Every long now and then, a transcendent figure arrives on the landscape of history.
That, in sharpest essence, is Sen. Barack Obama and his politics of hope in the campaign of 2008.
In the course of his fairly short political career, he has visited with our Editorial Board three times. Each time, after he's taken his leave, we've found ourselves struck by him, wondering at thoughts that, "This guy is extraordinary."
We're not a starry-eyed lot. We've chatted with presidents and statesmen and legends. We've often been impressed, but never been mesmerized. And then, Obama arrives and leaves us somewhat marveling.
He has that kind of effect on people. No doubt you've read about it elsewhere. You get a sense of it on television and at his rallies. But you don't really feel the full power of it until you're in a room with him.
Barack Obama is different.
In conversation, he comes across as engaging, sharp, unassuming, confident, visionary, positive and genuinely altruistic. Real.
The story of his life reinforces those impressions. While other college graduates were starting the climb up the salary ladder, he took a low-paying job in Chicago as a community organizer. When he became an attorney, he specialized in civil rights and helped successfully sue the state for failing to implement a federal voter-registration law. He also worked on the case of a whistle-blower who lost her job after exposing corruption in a research project.
The pundits label him as a liberal, and Republican opponents certainly will. Without question, his leanings are further left than ours.
But those are old-school labels, branded by old-school thought. Obama's approach is less about reflexive ideology than it is about a common-sense search for solutions. That's precisely what's refreshing about him.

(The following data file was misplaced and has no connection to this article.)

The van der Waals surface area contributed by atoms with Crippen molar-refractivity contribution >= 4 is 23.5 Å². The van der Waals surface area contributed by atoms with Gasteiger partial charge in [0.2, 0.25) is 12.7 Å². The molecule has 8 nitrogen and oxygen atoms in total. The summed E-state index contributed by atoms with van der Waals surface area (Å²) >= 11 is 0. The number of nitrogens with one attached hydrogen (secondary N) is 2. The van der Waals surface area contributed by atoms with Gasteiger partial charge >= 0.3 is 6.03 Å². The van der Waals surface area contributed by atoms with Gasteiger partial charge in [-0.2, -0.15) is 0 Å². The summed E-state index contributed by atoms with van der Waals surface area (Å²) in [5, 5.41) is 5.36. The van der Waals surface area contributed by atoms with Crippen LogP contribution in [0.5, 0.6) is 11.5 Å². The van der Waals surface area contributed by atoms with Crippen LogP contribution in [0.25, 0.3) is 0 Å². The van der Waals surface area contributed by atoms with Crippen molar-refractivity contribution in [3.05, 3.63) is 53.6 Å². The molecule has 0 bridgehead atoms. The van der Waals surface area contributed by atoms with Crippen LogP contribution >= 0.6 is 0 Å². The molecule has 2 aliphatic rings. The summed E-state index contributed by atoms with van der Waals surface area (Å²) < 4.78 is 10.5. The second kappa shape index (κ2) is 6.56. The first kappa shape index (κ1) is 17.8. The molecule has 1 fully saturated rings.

Off-the-cuff the other day, he offered a kind comment about Republican ideas, and gosh, the knee-jerk firestorm it set off among politics-as-usual Democrats. It's time the country focuses on real issues, not artificial ones.
Sen. Hillary Clinton, who has served less time in elective office than Obama, has questioned his experience, but the record shows he has made an impact on real issues.
In the Illinois Senate, he passed legislation restricting the gifts politicians could accept from lobbyists and he also helped set up KidsCare, a program that provides health care to children in non-Medicaid families. In the U.S. Senate, he worked across the aisle with Sen. Richard Lugar to pass legislation intended to keep nuclear material out of the hands of terrorists and with Sen. Tom Coburn to improve oversight of federal spending after Hurricane Katrina.
Beyond that, we agree with speechwriter Theodore Sorensen, who told the New York Times, "The most important quality for a president, as Kennedy and Roosevelt demonstrated, is not how many roll call votes he answered sitting in the Senate, but his qualities as a leader who can mobilize people, inspire them, galvanize them, arouse them to action."
History will be on the ballot when Democratic primary voters go to the polls on Feb. 5. It will mark the first time a black and the first time a woman has a realistic chance to win the presidency. These are no small milestones. And Illinois takes special pride in both candidacies -- home to Obama, our junior senator, and birthplace to Clinton, a native of Park Ridge.
But the real history to be made is the course change Obama offers from the politics of division that has polarized us for so long.
Obama is different, and we endorse him.
He can galvanize the nation. He can bring us closer together. He can stem the cynicism of Washington and our political process. He can enlist the citizenry in community service. He can work with Republicans and independents as well as Democrats.
He can reduce the mood of fear. He can replace it with a mood of hope.